Reviewing EPI in Cats

diarrhea in cats, EPI in cats

Yes, it can happen
The following is an excerpts from a real answer from the pet parent of a 12-13 yr DSH cat that was been diagnosed as a diabetic 3 years ago. Her diabetes is well-regulated, but she has loose and very pungent stools. Hyperthyroidism was ruled out, and the below is a portion of the discussion about Exocine Pancreatic Insufficiency (EPI), which her vet suspected but had yet to be diagnosed.

Exocrine pancreatic insufficiency (EPI) is a disorder in which the pancreas does not produce an adequate amount of digestive enzymes. This deficiency results in maldigestion (poor digestion) and malabsorption (poor absorption). EPI is rare in cats, but it does exist.

Clinical signs include weight loss, ravenous appetite, poor haircoat, and very thin body condition.

The most common cause of EPI in a cat is chronic pancreatitis. Many cats with EPI also have concurrent IBD.

Testing is by running a serum TLI. This is the only accurate test, and there isn’t a point in spending your money on the others. The TLI test is a simple and reliable way of confirming the diagnosis of EPI; however; it is essential to use an assay specific for feline TLI since there is no cross reactivity between canine and feline TLI. Performing the test to rule it in or out of course is best. You may want to ask your vet how much it costs, as it may not be more expensive than the enzymes your vet is using, depending on the brand.

Most cats with EPI can be successfully treated by dietary supplementation with pancreatic enzymes. Dried extracts of bovine or porcine pancreas are available (e.g. Viokase or Pancrezyme). The powder is more effective than tablets or capsules.

chronic diarrhea in cats, online vet reviews

Exocrine Pancreatic Insufficiency

Even though pancreatic enzyme supplementation causes the clinical signs to subside in almost all patients, it has been shown in human beings and dogs with EPI that nutrient absorption, and particularly fat absorption are not normalized by enzyme supplementation.  This is thought to be due to the acidity of the stomach leading to irreversible damage of the pancreatic lipase contained in the supplement.  If fat absorption is a problem, your vet can give you some acid blockers that are relatively cheap.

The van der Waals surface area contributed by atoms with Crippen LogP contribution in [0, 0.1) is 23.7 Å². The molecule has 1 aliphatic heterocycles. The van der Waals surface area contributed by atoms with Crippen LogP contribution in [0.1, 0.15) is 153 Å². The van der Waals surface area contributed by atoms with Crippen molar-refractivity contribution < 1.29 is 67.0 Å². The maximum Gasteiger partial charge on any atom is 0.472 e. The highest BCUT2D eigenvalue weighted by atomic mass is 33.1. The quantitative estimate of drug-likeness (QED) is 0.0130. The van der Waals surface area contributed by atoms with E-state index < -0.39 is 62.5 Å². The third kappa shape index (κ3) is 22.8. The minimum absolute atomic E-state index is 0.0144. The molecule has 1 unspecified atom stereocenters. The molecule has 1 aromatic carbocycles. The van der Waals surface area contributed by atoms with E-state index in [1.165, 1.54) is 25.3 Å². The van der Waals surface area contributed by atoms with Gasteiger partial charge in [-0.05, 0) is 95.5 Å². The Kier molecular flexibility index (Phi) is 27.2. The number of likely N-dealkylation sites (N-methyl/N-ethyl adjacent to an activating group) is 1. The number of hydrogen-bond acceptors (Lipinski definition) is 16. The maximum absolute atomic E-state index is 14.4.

Diet is also important.  The literature suggests that a diet low in insoluble or non-fermentable fiber should be fed.  Response to enzyme supplementation alone may not be satisfactory in some feline patients with EPI.  Cats with EPI are often best managed on a hypoallergenic intestinal type diet as there is a high incidence of concurrent inflammatory bowel disease.

Some cats do not respond to enzyme supplementation and cobalamin application. These patients likely have concurrent small intestinal disease. In cats with EPI, inflammatory bowel disease can occur concurrently.

I do want to mention two other things that could be going on: cancer in the bowel and a blockage. I do think it is less likely (especially the blockage), but I do want to tell you all the options I consider are relevant. Many older cats are affected by intestinal neoplasia, often lymphoma or pancreatic cancer to name a couple, but given how long this has been going on, I put it lower on my differential list. I do have to put it out there, as is possible unfortunately.

It takes approximately two weeks for the enzymes to start helping. It is important to make sure she is eating them as many cats reportedly “hate” the taste of the powder and may be more easily dosed using solid dosage forms (enteric-coated tablets or compounded capsules made from powder or crushed tablets). Some cats will also eat food mixed with one brand of veterinary power, and refuse another.

It is not an easy diagnosis to arrive at, especially since it is so rare in cats and at the back of the mind of vets.  The good news is that can usually be well-controlled.

Best regards,

Dr. Laci

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